Contrary to expectations, the present study found lower levels of AA in children with ADHD and particularly ASD compared with controls and small significant correlations between lower AA and poorer scores on the TOVA in children with ADHD and the CARS for children with ASD. However, we found that the ratio of AA to EPA (both eicosanoid-producing PUFAs [26, 28]) was higher in children with ADHD and ASD than controls. The AA/EPA ratio was associated with poorer outcomes for the ADHD and TOVA scores but not CARS scores. Other studies have reported higher AA/EPA or n-6/n-3 ratios in children with ADHD compared with controls [3032, 45] even with inconsistencies in absolute AA values. The children with ASD had a higher total n-3/n-6 ratio than the children with ADHD, although lower than controls, which may be an artefact of their very low levels of both n-3 and n-6 PUFAs. We did not measure dietary PUFA intake in this study. In other studies there have been variable reports regarding dietary n-3 PUFA intake in children with ADHD; some report no difference whereas others report lower intake [29] and one reported higher intake compared with a national sample [65]. In children with autism it is generally thought that dietary intake is reduced due to restricted food preferences although there is limited evidence to support this [66]. A recent study also found lower levels of both DHA and AA in children with ASD. Importantly, they reported that AA metabolite prostaglandin E2 (PGE2) was higher compared to controls and suggested that the lower PUFA levels may be a result of abnormal lipid metabolism [49]. This observation supports previous suggestions that children with neurodevelopmental disorders may have a problem with PUFA metabolism such as increased oxidation of lipid membranes, decreased peroxisomal activity, or overactive removal of fatty acids from membranes by phospholipase A2 [35, 67, 68].

Another explanation could involve the influence of gut microbiota on PUFA uptake and metabolism. Dietary supplementation with Bifidobacteria has been shown to increase tissue levels of EPA and DHA in mice, and dietary supplementation with parent n-3 PUFA alpha-linolenic acid (ALA) combined with Bifidobacterium breve resulted in higher liver EPA and brain DHA levels [69]. Gut endothelial barrier integrity may also be enhanced by the PUFAs dihomo-g-linolenic acid (DGLA), AA, EPA and DHA [70]. This is particularly interesting in light of a recent study that randomised 75 infants to probiotics or placebo and reported at 13-year follow up zero cases of ADHD or Asperger syndrome in the probiotic group versus 17.1% cases in the placebo group. These authors further reported lower numbers of Bifidobacterium species bacteria in the faeces of children who developed the neurodevelopmental disorders than healthy children during the first 3 months of life and lower Lactobacillus-Enterococcus group bacteria and Bacteroides at 6 months [13]. Could some of this effect have been mediated by improved lipid profiles?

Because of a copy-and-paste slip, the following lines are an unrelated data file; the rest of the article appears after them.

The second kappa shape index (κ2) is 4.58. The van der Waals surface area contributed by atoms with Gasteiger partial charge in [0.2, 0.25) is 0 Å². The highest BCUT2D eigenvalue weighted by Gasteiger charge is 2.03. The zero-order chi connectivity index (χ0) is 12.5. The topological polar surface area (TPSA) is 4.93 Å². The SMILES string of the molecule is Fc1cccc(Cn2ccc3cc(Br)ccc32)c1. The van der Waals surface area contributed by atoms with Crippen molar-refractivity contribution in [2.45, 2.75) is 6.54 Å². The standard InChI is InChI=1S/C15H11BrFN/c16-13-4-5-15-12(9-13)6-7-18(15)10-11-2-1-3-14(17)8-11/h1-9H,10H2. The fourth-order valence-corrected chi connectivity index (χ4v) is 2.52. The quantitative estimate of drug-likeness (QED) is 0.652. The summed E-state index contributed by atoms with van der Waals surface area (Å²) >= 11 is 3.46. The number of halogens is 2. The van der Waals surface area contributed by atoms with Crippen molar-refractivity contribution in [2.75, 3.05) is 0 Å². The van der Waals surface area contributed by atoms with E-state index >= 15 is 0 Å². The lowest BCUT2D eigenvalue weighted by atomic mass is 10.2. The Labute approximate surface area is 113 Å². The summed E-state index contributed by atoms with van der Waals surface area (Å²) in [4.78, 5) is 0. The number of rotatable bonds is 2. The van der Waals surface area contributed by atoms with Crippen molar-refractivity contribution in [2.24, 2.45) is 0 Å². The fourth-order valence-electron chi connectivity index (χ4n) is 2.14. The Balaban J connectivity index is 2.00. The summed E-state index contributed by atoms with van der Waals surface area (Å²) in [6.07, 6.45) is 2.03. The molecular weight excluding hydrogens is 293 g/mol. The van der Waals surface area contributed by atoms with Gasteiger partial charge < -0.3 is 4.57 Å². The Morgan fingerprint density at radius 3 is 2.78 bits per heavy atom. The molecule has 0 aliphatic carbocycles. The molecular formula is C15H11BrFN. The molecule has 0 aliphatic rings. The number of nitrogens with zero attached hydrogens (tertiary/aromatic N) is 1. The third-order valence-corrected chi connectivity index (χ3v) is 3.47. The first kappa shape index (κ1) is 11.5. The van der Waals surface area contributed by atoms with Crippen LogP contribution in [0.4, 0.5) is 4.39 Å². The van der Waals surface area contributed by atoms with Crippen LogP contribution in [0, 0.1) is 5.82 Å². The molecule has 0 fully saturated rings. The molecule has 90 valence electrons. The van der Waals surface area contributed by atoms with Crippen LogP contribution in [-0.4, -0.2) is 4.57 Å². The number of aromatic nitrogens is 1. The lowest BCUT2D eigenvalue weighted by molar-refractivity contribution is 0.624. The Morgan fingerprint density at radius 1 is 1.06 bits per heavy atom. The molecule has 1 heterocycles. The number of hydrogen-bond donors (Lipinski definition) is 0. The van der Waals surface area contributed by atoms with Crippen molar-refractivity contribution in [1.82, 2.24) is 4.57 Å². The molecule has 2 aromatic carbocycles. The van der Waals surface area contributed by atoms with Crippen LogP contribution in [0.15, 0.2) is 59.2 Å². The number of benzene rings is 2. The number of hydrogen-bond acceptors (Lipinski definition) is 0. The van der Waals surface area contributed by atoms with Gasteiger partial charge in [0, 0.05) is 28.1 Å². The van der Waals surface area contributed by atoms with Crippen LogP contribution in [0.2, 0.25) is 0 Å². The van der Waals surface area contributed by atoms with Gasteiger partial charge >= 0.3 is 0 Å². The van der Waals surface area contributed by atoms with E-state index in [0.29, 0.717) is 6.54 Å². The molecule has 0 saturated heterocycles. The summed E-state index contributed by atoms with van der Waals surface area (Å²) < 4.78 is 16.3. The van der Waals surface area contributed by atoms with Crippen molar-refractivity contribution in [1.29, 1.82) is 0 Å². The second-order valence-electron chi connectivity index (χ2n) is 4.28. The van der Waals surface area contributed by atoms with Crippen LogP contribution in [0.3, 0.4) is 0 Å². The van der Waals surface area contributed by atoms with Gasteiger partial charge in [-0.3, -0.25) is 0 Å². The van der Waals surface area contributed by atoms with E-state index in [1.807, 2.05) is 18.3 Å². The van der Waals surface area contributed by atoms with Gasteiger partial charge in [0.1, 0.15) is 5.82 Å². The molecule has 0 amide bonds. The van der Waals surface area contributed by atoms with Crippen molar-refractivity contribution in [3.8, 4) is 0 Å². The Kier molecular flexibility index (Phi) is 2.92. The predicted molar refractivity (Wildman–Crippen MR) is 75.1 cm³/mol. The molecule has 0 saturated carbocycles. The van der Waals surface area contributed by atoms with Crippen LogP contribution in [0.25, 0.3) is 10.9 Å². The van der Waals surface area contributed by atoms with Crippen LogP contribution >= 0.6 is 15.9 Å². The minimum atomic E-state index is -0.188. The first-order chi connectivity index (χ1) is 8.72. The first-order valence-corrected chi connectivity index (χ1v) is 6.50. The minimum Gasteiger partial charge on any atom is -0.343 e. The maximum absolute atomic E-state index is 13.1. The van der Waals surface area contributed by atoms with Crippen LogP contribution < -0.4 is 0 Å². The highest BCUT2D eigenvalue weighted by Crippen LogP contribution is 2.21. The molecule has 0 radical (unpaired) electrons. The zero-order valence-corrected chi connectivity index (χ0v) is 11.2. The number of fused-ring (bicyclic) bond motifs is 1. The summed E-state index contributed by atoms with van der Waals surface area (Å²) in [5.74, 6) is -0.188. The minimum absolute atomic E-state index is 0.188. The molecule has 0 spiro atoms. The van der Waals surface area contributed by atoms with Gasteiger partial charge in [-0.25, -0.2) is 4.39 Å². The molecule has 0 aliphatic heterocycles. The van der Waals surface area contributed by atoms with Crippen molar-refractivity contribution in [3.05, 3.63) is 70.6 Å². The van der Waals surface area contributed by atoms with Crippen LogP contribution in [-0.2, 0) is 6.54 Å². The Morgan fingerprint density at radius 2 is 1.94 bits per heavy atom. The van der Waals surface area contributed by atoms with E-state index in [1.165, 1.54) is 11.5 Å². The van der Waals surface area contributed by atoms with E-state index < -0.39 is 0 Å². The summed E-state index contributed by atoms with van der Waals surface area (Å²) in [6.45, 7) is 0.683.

This cross-sectional study is the largest of its kind, supporting previous work that showed low n-3 PUFA levels, particularly DHA, in children with neurodevelopmental disorders. Furthermore, our study shows strong correlations with symptoms. Results are likely to be more generalisable than the few smaller studies that have been conducted, and the low levels of both DHA and AA in children with ASD supports a recent, larger study in this population [49]. We are unable to determine from our data whether children with neurodevelopmental disorders have poorer diets leading to low n-3 PUFAs and high n-6/n-3 PUFA ratio or whether these are contributing to their symptoms. The structural and functional roles of PUFAs in neuronal membranes support underlying biological mechanisms and a growing body of research evidence suggests that supplementation can assist with symptoms in children with ADHD [24] and other psychiatric disorders [62]. Future work should further explore fatty acid metabolism in neurodevelopmental disorders, the role of the gut microbiota, and predictors of response to treatment. Altered fatty acid metabolism may be particularly pertinent to children with ASD; the low levels of both n-3 and n-6 PUFA in these children require further exploration.


NP (formerly Sinn) is supported by National Health and Medical Research Council Program Grant funding (# 320860 and 631947). The Australian Autism ADHD Foundation funded the cost of HREC and publishing the paper.

Author Contributions

Conceived and designed the experiments: JD. Performed the experiments: JD. Analyzed the data: NP TN. Contributed reagents/materials/analysis tools: JD. Wrote the paper: NP TN JD.